LenaK writes:
Dear Tommy,
I am a special education teacher who has worked with about 8 children with selective mutism over the years.  Let me give you some feedback about both what you have heard so far, as well as current treatment.
First of all, a ray of hope.  EVERY child I have worked with (from age 3-11) has eventually spoken and been FINE.  Unfortunately, Dr. Yankus is not speaking of selective mutism, but of an emotional disorder causing children to not speak based on emotional trauma.  That is totally different from selective mutism which is genetic.  Selective mutism is an anxiety disorder.   It is based on a "shy" gene.  It is very possible that either you or your child's mother was very shy as a child, and in fact, many parents end up remembering that they, themselves spoke rarely in public.  If you take shyness, and take it to the tenth degree, that is selective mutism.  When I became a teacher with my first student who had sm, I did everything to get her to talk to me.  NOthing worked. I even held back snack until she asked me for a cookie.  She would have rather have starved than ask me.  I learned my lesson that, that never worked.  Support and understanding works.  I went to her house for dinner, and from the minute I walked in, she spoke to me, like she had spoken to me for always.  I was stunned.  Gradually, over the next few years, she began to whisper in her teachers' ears, then to certain friends, and is now fine.  This happened to the others as well.  It is a gradual process.  Sometimes anxiety disorder meds work- other times it is just time.  Remember one very important thing.  THIS IS NOT Willful.   It is genetic.
NOw, another very important point.  He does not need an IEP.  BUT he does need a 504 plan.  They differ in that he will not be classified as a disabled child, but WILL get the support he needs.  The school CANNOT deny you a 504 plan ( it is national law )where all his teachers sit together and plan for him in the best way they can to make his year the most successful in school. Telling him that you understand how hard it is to speak, (selective mutism children who are now speaking adults, say it was like they tried to speak and literally could not move) and that when he is ready he will and that you will help him in any way you can to be the best person he can be.  Chances of him outgrowing it are VERY GOOD.  Best of luck.  I also hope Dr. Yankus , the expert panelist, learned some things as well!
Lena
> 60 days ago

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gamom35
gamom35 writes:
Lena,

Thanks for sharing all of that info.  I'm very curious to know how children identified as having selective mutism qualify to receive special student services.  I am asking because I have a 4 year old that shows all of the signs as a child with selective mutism.  However, her selective mutism is not negatively impacting her education.  She is basically on or above age-level in academic and motor skills.    Yet, I am still concerned, obviously, about her not talking in a preschool / pre-k setting.  (She's already been in the preschool setting for about 2 years.)

You mentioned you worked with about 8 kids with selective mutism.  Can you please let me know how they may have qualified to receive special help?  I want to help my 4 year old now before she begins kindergarten.

Thanks!
A.M.C.  
> 60 days ago

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kgavigan
kgavigan writes:
My son is 5 almost 6 and is in Kindergarten.  He went to preschool and never talked but speaks normal at home and in the community.  We discovered he had SM when he was 3.  He hasn't spoken in Kindergarten yet but he has a very caring teacher and we are just praying this will the year he breaks through.  Anyway, I am looking for resources on the 504 plan . . . I would like more detail and I'd like to know how to approach the teacher/school to suggest the 504 plan.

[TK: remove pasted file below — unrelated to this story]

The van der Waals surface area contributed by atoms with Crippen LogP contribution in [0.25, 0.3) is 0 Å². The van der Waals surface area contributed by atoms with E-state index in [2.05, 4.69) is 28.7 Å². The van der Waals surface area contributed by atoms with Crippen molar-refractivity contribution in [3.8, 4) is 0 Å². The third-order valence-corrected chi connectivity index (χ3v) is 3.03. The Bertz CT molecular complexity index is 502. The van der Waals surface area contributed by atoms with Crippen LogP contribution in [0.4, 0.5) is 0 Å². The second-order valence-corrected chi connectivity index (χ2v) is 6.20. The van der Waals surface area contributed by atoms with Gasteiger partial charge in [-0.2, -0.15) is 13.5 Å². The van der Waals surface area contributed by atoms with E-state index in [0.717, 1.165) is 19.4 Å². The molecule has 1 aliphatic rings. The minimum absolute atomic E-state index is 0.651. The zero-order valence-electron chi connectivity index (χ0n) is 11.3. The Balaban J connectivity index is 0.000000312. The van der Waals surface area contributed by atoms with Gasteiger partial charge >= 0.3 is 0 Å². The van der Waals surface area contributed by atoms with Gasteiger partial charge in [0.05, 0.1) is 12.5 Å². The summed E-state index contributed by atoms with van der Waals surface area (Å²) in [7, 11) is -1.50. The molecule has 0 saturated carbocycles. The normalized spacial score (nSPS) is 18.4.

Thank you!
Kristina
> 60 days ago

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jacquie
jacquie writes:
My daughter is in grade 2 and does not have an IEP.  She is however, given an 'unable to assess at this time' or allowed to read into a tape for her teacher.  I do not have an official diagnosis but she has been assessed through the Selective Mutism Clinic.  So far it has not been a problem and her grades have not been hurt by it.  Really what are grades in grade 1 or 2 anyway as long as they learn the material? If it ever results in your child getting penalized for not speaking then you have to demand that she be classified and get an IEP to accomodate how she will be assessed in school
> 60 days ago

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MissGold
MissGold writes:
My son was diagnosed with Selective Mutism at 2yrs old. He has never spoken in school, and he is currently in the 4th grade. I was told he would grow out of this "disorder" and should be fine by 7yrs old. This apparently has'nt happened. My son does have an IEP but I'm not sure how this is helping him. I don't know what state you live in, but help for children with "disabilities" varies from state to state. North Carolina is excellent in helping children. They have extensive programs to assist kids. I moved from NC to NY and I find they don't offer more than group therapy and a speech therapist (which was pointless, he would'nt talk ). My son has begun to speak in public, and I'm not sure if his not speaking at school has now become a convienent habit. He is the only child in the school district with Selective Mutism and they are'nt sure how to handle him. You have to take matters into your hands and be aggressive in finding help for your child. Get educated on this disorder. The older he gets the harder it will be for him in school. Teachers will become frustrated with him because they have'nt been trained on how to deal with Selective Mutism children. Also, don't let them put your child in a school for students with autism or treat him as though he is autistic. Selective Mutes are very normal and sometimes even more intelligent than the average child. Contact your local Board of Education and speak to the head of Special Education.  Good Luck! and God Bless!